Background: Academic success is a key determinant of future prospects for students. Cognitive functioning has been related to nutritional and physical factors. Here, we focus on iron status and aerobic fitness in young-adult female students given the high rate of iron deficiency and declines in fitness reported in this population. Objectives: We sought to explore the combined effects of iron status and fitness on academic success and to determine whether these associations are mediated by cognitive performance. Methods: Women (n = 105) aged 18-35 y were recruited for this cross-sectional study. Data were obtained for iron biomarkers, peak oxygen uptake (VO2peak), grade point average (GPA), performance on computerized attention and memory tasks, and motivation and parental occupation. We compared the GPA of groups 1) with low compared with normal iron status, 2) among different fitness levels, and 3) by using a combined iron status and fitness designation. Mediation analysis was applied to determine whether iron status and VO2peak influence GPA through attentional and mnemonic function. Results: After controlling for age, parental occupation, and motivation, GPA was higher in women with normal compared with low ferritin (3.66 ± 0.06 compared with 3.39 ± 0.06; P = 0.01). In analyses of combined effects of iron status and fitness, GPA was higher in women with normal ferritin and higher fitness (3.7060.08) than in those with 1) low ferritin and lower fitness (3.36 ± 0.08; P = 0.02) and 2) low ferritin and higher fitness (3.44 ± 0.09; P = 0.04). Path analysis revealed that working memory mediated the association between VO2peak and GPA. Conclusions: Low iron stores and low aerobic fitness may prevent female college students from achieving their full academic potential. Investigators should explore whether integrated lifestyle interventions targeting nutritional status and fitness can benefit cognitive function, academic success, and postgraduate prospects.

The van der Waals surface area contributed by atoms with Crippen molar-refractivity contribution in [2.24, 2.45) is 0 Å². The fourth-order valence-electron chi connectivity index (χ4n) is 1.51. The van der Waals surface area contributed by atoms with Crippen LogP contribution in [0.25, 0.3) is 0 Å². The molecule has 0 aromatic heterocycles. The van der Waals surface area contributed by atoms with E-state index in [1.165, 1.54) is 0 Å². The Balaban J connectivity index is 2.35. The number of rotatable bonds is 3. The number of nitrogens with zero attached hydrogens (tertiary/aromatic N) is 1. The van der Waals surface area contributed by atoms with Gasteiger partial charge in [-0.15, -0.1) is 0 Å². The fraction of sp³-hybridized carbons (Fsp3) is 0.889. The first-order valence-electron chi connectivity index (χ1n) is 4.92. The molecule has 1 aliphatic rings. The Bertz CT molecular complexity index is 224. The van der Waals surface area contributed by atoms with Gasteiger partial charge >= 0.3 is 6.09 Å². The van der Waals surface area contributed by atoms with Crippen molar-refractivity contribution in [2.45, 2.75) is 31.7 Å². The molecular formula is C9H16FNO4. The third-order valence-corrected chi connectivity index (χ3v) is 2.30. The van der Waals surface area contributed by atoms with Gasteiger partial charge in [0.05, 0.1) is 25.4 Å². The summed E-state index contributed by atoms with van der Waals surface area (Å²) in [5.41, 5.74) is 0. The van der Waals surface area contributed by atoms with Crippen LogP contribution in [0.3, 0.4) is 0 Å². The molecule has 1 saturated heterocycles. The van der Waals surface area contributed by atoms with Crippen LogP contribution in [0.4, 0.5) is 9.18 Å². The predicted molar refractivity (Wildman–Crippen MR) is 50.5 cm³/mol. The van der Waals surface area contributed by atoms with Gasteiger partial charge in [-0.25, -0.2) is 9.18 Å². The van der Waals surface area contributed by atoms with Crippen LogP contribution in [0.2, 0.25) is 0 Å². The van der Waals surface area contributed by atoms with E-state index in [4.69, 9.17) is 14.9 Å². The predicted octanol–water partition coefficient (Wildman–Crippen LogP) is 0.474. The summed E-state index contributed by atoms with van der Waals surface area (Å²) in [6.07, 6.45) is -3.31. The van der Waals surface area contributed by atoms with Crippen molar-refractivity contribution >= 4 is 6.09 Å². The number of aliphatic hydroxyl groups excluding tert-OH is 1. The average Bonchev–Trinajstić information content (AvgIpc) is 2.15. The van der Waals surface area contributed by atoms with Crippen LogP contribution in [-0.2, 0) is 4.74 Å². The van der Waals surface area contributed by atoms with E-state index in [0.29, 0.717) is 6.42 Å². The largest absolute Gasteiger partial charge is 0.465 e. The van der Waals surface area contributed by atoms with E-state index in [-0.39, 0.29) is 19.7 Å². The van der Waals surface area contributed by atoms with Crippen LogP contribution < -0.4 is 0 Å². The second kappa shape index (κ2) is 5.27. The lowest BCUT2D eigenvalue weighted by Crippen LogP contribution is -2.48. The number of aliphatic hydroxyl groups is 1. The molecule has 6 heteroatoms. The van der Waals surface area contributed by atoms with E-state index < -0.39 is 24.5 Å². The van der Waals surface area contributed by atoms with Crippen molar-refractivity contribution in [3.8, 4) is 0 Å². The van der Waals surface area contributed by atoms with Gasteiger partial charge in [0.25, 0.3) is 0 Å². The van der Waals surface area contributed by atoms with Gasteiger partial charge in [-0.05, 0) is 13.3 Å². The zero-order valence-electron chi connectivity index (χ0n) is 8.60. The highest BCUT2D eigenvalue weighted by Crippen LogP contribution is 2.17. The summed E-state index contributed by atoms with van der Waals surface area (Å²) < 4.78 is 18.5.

All Science Journal Classification (ASJC) codes
- Medicine (miscellaneous)
- Nutrition and Dietetics